Pulmonology Pulmonology
Rev Port Pneumol 2013;19:189 - Vol. 19 Num.5 DOI: 10.1016/j.rppneu.2013.07.002
Impact factor 0.562 – The ultimate goal or the next step forward?
Fator de impacto de 0,562- um objectivo ou uma etapa?
A. Morais

Last month in June, as usual, Thomson Reuters-ISI Web of Knowledge published the impact factors for all the medical journals included in its listing. The Portuguese Journal of Pulmonology (PJP) received an impact factor (IF) of 0.562, which corresponds to an IF for the third consecutive year (Fig. 1). This is the result of 63 citations in 2012, to be precise, 32 citations from articles published in 2010 and 31 from articles published in 2011, having taken into consideration a total of 112 articles published in those two years by PJP. In addition, in the same year of 2012, a total of 168 citations from articles published in PJP, if all editions are included, can be identified. The level of self citation was 20% which is relatively a low percentage. Both the number of total citations and the citations that contributed to impact factor increased in comparison to previous years. Next year, we anticipate a slight increase in the IF grade, as a result not only from a progressive increase of the number of cites, but also from a stabilization of the number and type of articles published in each number of PJP.1 As that point in time, we will achieve the natural impact factor of the journal. It is now that we have to question ourselves whether this is our ultimate goal or only a step on the way.

Figure 1.

Impact factors.

In fact, despite recent developments, PJP is still a Quartile 4 journal with a low profile in the respiratory publishing context. If we, as a society, aim for a progressive rise in IF, there are several changes that we have to make which will inevitably be the subject for discussion and reflection. If our ambition is to get PJP into Quartile 3, we need to be looking at an IF of something between 1 and 1.5 at the least.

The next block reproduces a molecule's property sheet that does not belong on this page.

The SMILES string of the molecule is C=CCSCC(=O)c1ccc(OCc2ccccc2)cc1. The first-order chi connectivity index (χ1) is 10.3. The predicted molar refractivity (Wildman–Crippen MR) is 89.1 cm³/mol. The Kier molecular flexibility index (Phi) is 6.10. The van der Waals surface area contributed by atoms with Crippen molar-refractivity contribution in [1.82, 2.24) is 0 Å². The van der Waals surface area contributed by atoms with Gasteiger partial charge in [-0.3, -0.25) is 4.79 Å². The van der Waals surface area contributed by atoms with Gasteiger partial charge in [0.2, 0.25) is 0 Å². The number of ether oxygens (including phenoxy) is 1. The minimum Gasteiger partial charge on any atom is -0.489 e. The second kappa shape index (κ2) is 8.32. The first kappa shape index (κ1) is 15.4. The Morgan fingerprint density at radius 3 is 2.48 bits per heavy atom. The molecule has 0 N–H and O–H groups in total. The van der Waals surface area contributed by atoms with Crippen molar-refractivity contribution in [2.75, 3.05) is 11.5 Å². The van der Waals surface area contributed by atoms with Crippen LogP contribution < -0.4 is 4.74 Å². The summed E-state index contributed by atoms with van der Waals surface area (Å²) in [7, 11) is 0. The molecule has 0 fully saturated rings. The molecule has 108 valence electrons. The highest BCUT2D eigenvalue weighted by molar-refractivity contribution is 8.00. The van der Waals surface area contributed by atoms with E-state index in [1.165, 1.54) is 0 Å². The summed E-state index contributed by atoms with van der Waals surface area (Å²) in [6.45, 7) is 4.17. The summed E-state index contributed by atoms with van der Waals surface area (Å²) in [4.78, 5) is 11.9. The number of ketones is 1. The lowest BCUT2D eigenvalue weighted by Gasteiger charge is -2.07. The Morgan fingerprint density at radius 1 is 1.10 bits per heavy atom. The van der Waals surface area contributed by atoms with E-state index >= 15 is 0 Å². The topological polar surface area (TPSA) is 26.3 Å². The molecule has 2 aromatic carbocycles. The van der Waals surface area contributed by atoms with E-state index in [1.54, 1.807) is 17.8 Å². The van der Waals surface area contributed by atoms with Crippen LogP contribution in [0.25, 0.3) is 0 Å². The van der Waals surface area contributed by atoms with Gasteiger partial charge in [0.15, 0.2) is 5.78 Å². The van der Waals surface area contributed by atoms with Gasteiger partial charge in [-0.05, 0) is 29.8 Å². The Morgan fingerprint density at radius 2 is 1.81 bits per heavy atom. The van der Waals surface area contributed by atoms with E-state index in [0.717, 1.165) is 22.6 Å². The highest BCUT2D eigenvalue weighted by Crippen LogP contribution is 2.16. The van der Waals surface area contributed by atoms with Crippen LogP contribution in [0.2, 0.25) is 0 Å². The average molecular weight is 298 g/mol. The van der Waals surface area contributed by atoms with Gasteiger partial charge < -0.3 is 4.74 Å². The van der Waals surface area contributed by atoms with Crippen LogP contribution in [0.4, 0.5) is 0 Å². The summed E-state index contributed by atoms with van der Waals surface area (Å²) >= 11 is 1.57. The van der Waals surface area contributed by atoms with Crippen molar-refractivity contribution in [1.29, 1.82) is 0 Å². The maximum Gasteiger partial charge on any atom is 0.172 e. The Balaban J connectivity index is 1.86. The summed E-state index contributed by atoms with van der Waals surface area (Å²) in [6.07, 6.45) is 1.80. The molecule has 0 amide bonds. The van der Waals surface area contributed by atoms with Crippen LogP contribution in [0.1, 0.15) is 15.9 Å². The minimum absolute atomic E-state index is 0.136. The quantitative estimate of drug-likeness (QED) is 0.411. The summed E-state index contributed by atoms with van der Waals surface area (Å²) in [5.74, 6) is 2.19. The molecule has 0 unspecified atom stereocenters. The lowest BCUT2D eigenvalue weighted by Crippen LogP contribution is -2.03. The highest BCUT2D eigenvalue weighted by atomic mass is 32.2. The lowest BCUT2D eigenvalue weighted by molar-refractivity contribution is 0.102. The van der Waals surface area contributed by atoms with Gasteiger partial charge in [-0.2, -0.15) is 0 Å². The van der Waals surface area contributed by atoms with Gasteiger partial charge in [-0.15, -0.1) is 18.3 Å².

For a start it is important that all the published PJP articles became easier for respiratory physicians and researchers worldwide to consult. Besides an open access, that PJP has been since the beginning, the site is predominantly Portuguese speaking and there has always been a certain difficulty in attracting consultation by non-Portuguese speakers. We have also to cooperate with other societies, namely those closest to us as Brazilian, Spanish or even Latin American in order to promote each PJP edition and the most relevant original papers. Moreover we have to invite international authors who are opinion leaders to write not only editorials, as Felix Herth in the present number2, but also revision papers, hoping that these will be followed by leading research groups submitting original papers. An internationalization of the editorial board has also to be addressed. Last but not the least are those essential links to social networks, which all the important journals have to have nowadays; PJP recently joined Twitter and LinkedIn. At the same time we have to speed up the publishing process, which still takes too long, so that the authors feel more rewarded for their hard work. These are only a few ideas, and all the opinions are welcome, but the next step forward means reflecting long and hard on how we would define the real purposes of PJP.

J.C. Winck,A. Morais
The ups and downs of the impact factor: “Every cloud has a silver lining”
Rev Port Pneumol, 18 (2012), pp. 153-154 http://dx.doi.org/10.1016/j.rppneu.2012.04.007
Herth F. Access to the Mediastinum – the standard has changed.
Copyright © 2013. Sociedade Portuguesa de Pneumologia
Rev Port Pneumol 2013;19:189 - Vol. 19 Num.5 DOI: 10.1016/j.rppneu.2013.07.002
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